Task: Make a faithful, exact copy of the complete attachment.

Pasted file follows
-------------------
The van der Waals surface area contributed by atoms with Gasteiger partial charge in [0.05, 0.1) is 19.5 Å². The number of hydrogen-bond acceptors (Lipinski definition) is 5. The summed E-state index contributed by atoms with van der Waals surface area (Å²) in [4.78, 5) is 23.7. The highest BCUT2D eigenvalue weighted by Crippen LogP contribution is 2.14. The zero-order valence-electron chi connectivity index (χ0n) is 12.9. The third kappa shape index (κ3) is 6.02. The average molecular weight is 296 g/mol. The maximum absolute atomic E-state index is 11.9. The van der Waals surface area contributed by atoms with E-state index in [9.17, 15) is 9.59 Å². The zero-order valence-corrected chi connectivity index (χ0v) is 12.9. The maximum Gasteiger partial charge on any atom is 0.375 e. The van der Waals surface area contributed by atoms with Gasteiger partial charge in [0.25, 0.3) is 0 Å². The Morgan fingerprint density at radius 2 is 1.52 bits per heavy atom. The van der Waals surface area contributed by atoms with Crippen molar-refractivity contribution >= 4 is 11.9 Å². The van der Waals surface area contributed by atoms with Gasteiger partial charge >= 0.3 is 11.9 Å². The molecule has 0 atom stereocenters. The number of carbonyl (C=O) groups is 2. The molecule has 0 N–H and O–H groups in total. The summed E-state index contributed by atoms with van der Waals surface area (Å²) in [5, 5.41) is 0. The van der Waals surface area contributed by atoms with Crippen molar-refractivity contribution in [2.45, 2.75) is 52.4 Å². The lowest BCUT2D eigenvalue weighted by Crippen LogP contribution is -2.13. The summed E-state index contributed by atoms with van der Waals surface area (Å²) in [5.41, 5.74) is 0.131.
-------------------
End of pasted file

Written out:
The van der Waals surface area contributed by atoms with Gasteiger partial charge in [0.05, 0.1) is 19.5 Å². The number of hydrogen-bond acceptors (Lipinski definition) is 5. The summed E-state index contributed by atoms with van der Waals surface area (Å²) in [4.78, 5) is 23.7. The highest BCUT2D eigenvalue weighted by Crippen LogP contribution is 2.14. The zero-order valence-electron chi connectivity index (χ0n) is 12.9. The third kappa shape index (κ3) is 6.02. The average molecular weight is 296 g/mol. The maximum absolute atomic E-state index is 11.9. The van der Waals surface area contributed by atoms with E-state index in [9.17, 15) is 9.59 Å². The zero-order valence-corrected chi connectivity index (χ0v) is 12.9. The maximum Gasteiger partial charge on any atom is 0.375 e. The van der Waals surface area contributed by atoms with Gasteiger partial charge in [0.25, 0.3) is 0 Å². The Morgan fingerprint density at radius 2 is 1.52 bits per heavy atom. The van der Waals surface area contributed by atoms with Crippen molar-refractivity contribution >= 4 is 11.9 Å². The van der Waals surface area contributed by atoms with Gasteiger partial charge >= 0.3 is 11.9 Å². The molecule has 0 atom stereocenters. The number of carbonyl (C=O) groups is 2. The molecule has 0 N–H and O–H groups in total. The summed E-state index contributed by atoms with van der Waals surface area (Å²) in [5, 5.41) is 0. The van der Waals surface area contributed by atoms with Crippen molar-refractivity contribution in [2.45, 2.75) is 52.4 Å². The lowest BCUT2D eigenvalue weighted by Crippen LogP contribution is -2.13. The summed E-state index contributed by atoms with van der Waals surface area (Å²) in [5.41, 5.74) is 0.131.